monitoring service provider may alternatively compensate observers or 
monitors for the use of the observer's or monitor's personal mobile 
phone, or other device, for communications made in support of, or 
necessary for, the observer's or monitor's duties.
    (iii) Deployment logistics. (A) Assign an available observer or 
monitor to a vessel upon request. For service providers contracted to 
meet the requirements of the NE multispecies monitoring program in 
paragraph (l) of this section, assign available at-sea monitors, 
electronic monitoring provider staff, and other approved at-sea 
monitoring mechanisms fairly and equitably in a manner that represents 
fishing activities within each sector throughout the fishing year 
without regard to any sector manager or vessel representative 
preference.
    (B) Enable an owner, operator, or manager of a vessel to secure 
monitoring coverage or electronic monitoring technical support when 
requested, 24 hours per day, 7 days per week via a telephone or other 
notification system that is monitored a minimum of four times daily to 
ensure rapid response to industry requests.
    (iv) Observer deployment limitations. (A) A candidate observer's 
first several deployments and the resulting data shall be immediately 
edited and approved after each trip by NMFS prior to any further 
deployments by that observer. If data quality is considered acceptable, 
the observer would be certified.
    (B) For the purpose of coverage to meet SBRM requirements, unless 
alternative arrangements are approved by NMFS, a monitoring service 
provider must not deploy any observer on the same vessel for more than 
two consecutive multi-day trips, and not more than twice in any given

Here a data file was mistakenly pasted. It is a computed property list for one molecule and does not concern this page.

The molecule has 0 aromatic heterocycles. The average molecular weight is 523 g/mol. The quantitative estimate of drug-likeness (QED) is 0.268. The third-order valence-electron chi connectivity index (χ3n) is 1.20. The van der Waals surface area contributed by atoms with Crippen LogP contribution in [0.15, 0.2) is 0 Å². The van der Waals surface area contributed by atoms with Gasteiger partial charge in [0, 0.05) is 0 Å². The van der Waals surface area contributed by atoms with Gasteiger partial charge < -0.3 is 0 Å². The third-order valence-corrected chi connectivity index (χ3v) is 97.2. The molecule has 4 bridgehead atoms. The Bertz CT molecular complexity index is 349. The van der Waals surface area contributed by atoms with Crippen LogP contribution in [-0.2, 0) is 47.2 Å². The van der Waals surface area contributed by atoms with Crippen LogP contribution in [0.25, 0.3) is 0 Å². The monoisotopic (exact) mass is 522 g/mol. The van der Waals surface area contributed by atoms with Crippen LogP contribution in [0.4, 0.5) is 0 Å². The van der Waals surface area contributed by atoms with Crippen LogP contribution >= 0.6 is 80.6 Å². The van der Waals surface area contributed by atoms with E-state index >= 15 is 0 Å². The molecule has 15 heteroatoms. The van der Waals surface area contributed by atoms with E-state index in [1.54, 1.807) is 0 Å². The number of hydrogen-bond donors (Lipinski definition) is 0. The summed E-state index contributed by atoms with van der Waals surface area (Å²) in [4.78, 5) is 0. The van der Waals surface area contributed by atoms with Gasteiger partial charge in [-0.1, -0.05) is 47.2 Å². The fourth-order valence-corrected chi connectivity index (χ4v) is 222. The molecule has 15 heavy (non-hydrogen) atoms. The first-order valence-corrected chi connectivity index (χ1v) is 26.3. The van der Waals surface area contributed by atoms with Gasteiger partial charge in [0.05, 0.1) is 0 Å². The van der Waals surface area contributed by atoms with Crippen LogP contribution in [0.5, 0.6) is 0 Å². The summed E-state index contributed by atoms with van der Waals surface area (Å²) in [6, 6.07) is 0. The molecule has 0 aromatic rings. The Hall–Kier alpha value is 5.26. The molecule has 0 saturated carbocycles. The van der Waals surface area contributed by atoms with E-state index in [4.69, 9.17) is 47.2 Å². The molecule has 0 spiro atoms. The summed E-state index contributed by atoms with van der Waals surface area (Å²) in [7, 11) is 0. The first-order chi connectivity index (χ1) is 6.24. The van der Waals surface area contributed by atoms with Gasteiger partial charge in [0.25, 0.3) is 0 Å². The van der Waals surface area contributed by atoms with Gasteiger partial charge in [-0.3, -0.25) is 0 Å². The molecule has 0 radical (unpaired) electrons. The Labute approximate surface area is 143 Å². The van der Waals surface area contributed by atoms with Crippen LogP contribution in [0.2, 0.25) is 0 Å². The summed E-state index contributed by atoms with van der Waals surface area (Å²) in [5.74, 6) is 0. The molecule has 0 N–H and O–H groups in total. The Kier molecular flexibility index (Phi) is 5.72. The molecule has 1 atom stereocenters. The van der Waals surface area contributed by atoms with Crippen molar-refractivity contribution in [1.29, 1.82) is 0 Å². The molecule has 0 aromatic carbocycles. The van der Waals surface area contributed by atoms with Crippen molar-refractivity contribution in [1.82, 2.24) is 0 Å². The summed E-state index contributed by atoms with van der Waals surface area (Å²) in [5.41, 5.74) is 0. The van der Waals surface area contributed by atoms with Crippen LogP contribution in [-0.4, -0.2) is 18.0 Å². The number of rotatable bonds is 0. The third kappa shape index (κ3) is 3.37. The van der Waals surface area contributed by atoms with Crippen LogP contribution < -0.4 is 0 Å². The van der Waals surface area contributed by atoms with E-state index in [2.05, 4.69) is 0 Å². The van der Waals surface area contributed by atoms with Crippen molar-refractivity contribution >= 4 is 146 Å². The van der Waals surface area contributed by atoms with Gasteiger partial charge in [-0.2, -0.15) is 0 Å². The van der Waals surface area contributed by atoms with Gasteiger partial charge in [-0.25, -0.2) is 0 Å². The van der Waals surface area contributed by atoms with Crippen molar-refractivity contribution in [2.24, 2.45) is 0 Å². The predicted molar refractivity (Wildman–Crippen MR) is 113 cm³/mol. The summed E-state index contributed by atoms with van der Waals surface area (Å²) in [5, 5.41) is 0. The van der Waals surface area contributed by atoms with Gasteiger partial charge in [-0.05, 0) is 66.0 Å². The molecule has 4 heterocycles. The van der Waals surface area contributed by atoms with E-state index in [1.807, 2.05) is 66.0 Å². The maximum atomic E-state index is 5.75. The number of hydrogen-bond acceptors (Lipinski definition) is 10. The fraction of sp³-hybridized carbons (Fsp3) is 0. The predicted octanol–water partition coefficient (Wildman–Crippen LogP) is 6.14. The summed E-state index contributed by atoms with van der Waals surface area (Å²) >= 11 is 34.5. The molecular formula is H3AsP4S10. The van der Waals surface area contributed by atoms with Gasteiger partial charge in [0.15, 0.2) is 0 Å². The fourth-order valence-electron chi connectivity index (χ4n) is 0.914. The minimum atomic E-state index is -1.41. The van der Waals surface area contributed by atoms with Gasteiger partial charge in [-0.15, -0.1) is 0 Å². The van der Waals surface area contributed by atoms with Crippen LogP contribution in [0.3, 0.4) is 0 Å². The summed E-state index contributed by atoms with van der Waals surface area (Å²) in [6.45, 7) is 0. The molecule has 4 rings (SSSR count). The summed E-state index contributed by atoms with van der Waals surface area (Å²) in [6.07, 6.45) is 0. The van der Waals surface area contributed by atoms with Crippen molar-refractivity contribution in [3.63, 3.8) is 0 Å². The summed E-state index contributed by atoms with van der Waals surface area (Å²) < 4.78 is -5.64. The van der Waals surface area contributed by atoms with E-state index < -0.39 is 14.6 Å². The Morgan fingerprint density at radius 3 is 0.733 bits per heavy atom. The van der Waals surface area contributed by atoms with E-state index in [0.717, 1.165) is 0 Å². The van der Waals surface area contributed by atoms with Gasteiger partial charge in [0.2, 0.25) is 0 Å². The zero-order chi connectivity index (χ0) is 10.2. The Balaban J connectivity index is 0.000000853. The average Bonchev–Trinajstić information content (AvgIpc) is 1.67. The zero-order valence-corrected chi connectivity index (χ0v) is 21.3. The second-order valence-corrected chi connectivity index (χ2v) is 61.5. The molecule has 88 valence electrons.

month for multi-day deployments.
    (C) For the purpose of coverage to meet IFM requirements, a 
monitoring service provider may deploy any observer or monitor on the 
same vessel for more than two consecutive multi-day trips and more than 
twice in any given month for multi-day deployments.
* * * * *
    (vi) Observer and monitor training requirements. Ensure all 
observers and monitors attend and complete a NMFS-certified Observer or 
Monitor Training class. Requests for training must be submitted to NMFS 
45 calendar days in advance of the requested training. The following 
information must be submitted to NMFS at least 15 business days prior 
to the beginning of the proposed training: A list of observer or 
monitor candidates; candidate resumes, cover letters and academic 
transcripts; and a statement signed by the candidate, under penalty of 
perjury, that discloses the candidate's criminal convictions, if any. A 
medical report certified by a physician for each candidate is required 
7 business days prior to the first day of training. CPR/First Aid 
certificates and a final list of training candidates with candidate 
contact information (email, phone, number, mailing address and 
emergency contact information) are due 7 business days prior to the 
first day of training. NMFS may reject a candidate for training if the 
candidate does not meet the minimum qualification requirements as 
outlined by NMFS minimum eligibility standards for observers or